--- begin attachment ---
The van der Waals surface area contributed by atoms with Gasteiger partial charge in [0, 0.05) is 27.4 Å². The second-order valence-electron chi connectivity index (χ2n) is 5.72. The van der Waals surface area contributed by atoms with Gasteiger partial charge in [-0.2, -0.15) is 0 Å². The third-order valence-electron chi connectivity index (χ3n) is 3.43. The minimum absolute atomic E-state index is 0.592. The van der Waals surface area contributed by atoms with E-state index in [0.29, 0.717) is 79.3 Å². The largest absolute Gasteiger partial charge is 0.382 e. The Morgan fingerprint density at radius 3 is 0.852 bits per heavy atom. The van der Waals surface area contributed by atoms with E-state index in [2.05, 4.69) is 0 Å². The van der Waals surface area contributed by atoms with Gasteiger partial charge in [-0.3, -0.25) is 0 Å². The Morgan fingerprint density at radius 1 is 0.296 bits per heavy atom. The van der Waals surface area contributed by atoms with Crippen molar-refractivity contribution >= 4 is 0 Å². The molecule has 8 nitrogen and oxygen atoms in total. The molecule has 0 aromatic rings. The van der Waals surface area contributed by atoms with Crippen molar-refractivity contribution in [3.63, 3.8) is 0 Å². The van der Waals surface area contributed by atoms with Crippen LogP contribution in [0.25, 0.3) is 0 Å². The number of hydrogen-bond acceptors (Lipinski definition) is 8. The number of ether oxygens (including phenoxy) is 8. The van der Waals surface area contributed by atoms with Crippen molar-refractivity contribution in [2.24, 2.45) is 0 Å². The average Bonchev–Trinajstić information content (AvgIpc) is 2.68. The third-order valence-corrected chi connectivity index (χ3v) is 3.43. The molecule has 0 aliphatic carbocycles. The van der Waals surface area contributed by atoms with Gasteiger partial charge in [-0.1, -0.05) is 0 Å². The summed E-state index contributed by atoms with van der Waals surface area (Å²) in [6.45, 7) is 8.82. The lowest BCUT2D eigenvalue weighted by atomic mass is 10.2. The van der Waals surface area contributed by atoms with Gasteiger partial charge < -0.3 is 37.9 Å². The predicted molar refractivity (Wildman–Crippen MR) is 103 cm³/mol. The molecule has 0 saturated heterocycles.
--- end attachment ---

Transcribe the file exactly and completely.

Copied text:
The van der Waals surface area contributed by atoms with Gasteiger partial charge in [0, 0.05) is 27.4 Å². The second-order valence-electron chi connectivity index (χ2n) is 5.72. The van der Waals surface area contributed by atoms with Gasteiger partial charge in [-0.2, -0.15) is 0 Å². The third-order valence-electron chi connectivity index (χ3n) is 3.43. The minimum absolute atomic E-state index is 0.592. The van der Waals surface area contributed by atoms with E-state index in [0.29, 0.717) is 79.3 Å². The largest absolute Gasteiger partial charge is 0.382 e. The Morgan fingerprint density at radius 3 is 0.852 bits per heavy atom. The van der Waals surface area contributed by atoms with E-state index in [2.05, 4.69) is 0 Å². The van der Waals surface area contributed by atoms with Gasteiger partial charge in [-0.3, -0.25) is 0 Å². The Morgan fingerprint density at radius 1 is 0.296 bits per heavy atom. The van der Waals surface area contributed by atoms with Crippen molar-refractivity contribution >= 4 is 0 Å². The molecule has 8 nitrogen and oxygen atoms in total. The molecule has 0 aromatic rings. The van der Waals surface area contributed by atoms with Crippen molar-refractivity contribution in [3.63, 3.8) is 0 Å². The van der Waals surface area contributed by atoms with Crippen LogP contribution in [0.25, 0.3) is 0 Å². The number of hydrogen-bond acceptors (Lipinski definition) is 8. The number of ether oxygens (including phenoxy) is 8. The van der Waals surface area contributed by atoms with Crippen molar-refractivity contribution in [2.24, 2.45) is 0 Å². The average Bonchev–Trinajstić information content (AvgIpc) is 2.68. The third-order valence-corrected chi connectivity index (χ3v) is 3.43. The molecule has 0 aliphatic carbocycles. The van der Waals surface area contributed by atoms with Gasteiger partial charge in [-0.1, -0.05) is 0 Å². The summed E-state index contributed by atoms with van der Waals surface area (Å²) in [6.45, 7) is 8.82. The lowest BCUT2D eigenvalue weighted by atomic mass is 10.2. The van der Waals surface area contributed by atoms with Gasteiger partial charge < -0.3 is 37.9 Å². The predicted molar refractivity (Wildman–Crippen MR) is 103 cm³/mol. The molecule has 0 saturated heterocycles.